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- 12/28/14--21:00: _5 Restaurants You H...
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- 12/28/14--21:00: _Linda Eder to Open ...
- 12/28/14--21:00: _How Miami Became a ...
- 12/28/14--21:00: _Art Deco Diamonds t...
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- 12/28/14--21:00: _Q&A: Chef Jean-Geor...
- 12/28/14--21:00: _The Luxury Car Indu...
- 12/28/14--21:00: _Q&A: Rachel Silvers...
- 12/28/14--21:00: _An Exclusive First ...
- 12/28/14--22:00: _17 Ways Celebs Brok...
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- 01/01/15--21:00: _How Miami Will Chan...
- 01/02/15--01:00: _How 'Lost' Star Eva...
- 12/31/14--21:00: _New Year, New Face:...
- 12/31/14--21:00: _Wanderlista Boutiqu...
- 12/31/14--21:00: _Who Designed the Ne...
- 12/31/14--21:00: _Rainbow Accessories...
- 12/31/14--21:00: _Behind the Scenes w...
- 12/31/14--21:00: _Watches that Withst...
- 12/28/14--21:00: 5 Restaurants You Have to Try in 2015
- 12/28/14--21:00: Who's Going on the World’s Largest Dance-Party Cruise?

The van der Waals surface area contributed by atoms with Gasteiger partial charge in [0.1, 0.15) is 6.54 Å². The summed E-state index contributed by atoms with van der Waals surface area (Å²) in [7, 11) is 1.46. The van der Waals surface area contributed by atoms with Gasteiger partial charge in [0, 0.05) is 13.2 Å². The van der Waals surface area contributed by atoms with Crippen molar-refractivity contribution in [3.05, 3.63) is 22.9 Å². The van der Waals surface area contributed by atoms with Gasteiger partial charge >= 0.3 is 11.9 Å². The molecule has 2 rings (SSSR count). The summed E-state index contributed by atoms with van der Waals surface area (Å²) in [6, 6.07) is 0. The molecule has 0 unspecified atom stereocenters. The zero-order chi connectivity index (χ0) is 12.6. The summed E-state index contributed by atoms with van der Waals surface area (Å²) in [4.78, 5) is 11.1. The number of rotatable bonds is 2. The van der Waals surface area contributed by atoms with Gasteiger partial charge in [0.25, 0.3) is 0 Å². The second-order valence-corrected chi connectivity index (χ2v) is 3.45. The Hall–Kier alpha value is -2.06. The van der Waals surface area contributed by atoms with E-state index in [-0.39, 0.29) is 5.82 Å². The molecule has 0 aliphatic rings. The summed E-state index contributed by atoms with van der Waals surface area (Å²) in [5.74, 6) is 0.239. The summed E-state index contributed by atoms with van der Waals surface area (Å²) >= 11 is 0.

- 12/28/14--21:00: Linda Eder to Open the South Beach Broadway Series
- 12/28/14--21:00: How Miami Became a Hub for Artists
- 12/28/14--21:00: Art Deco Diamonds to Collect This Season
- 12/28/14--21:00: Lost Boy Dry Goods Continues the Alonso Retail Legacy
- 12/28/14--21:00: Q&A: Chef Jean-Georges Vongerichten on His Newest Eateries
- 12/28/14--21:00: The Luxury Car Industry’s Green Future
- 12/28/14--21:00: Q&A: Rachel Silverstein on the Threats to Our Waters
- 12/28/14--21:00: An Exclusive First Look at the Edition
- 12/28/14--22:00: 17 Ways Celebs Broke the Internet in 2014
- 12/31/14--21:00: 6 Outerwear Trends You Can Wear in Miami's Winter
- 01/01/15--21:00: How Miami Will Change in 2015
- 01/02/15--01:00: How 'Lost' Star Evangeline Lilly Came to Terms with Hollywood Fame
- 12/31/14--21:00: New Year, New Face: Jaeger-LeCoultre Unveils Meteorite Dial
- 12/31/14--21:00: Wanderlista Boutique Owner Bends the Rules of Fashion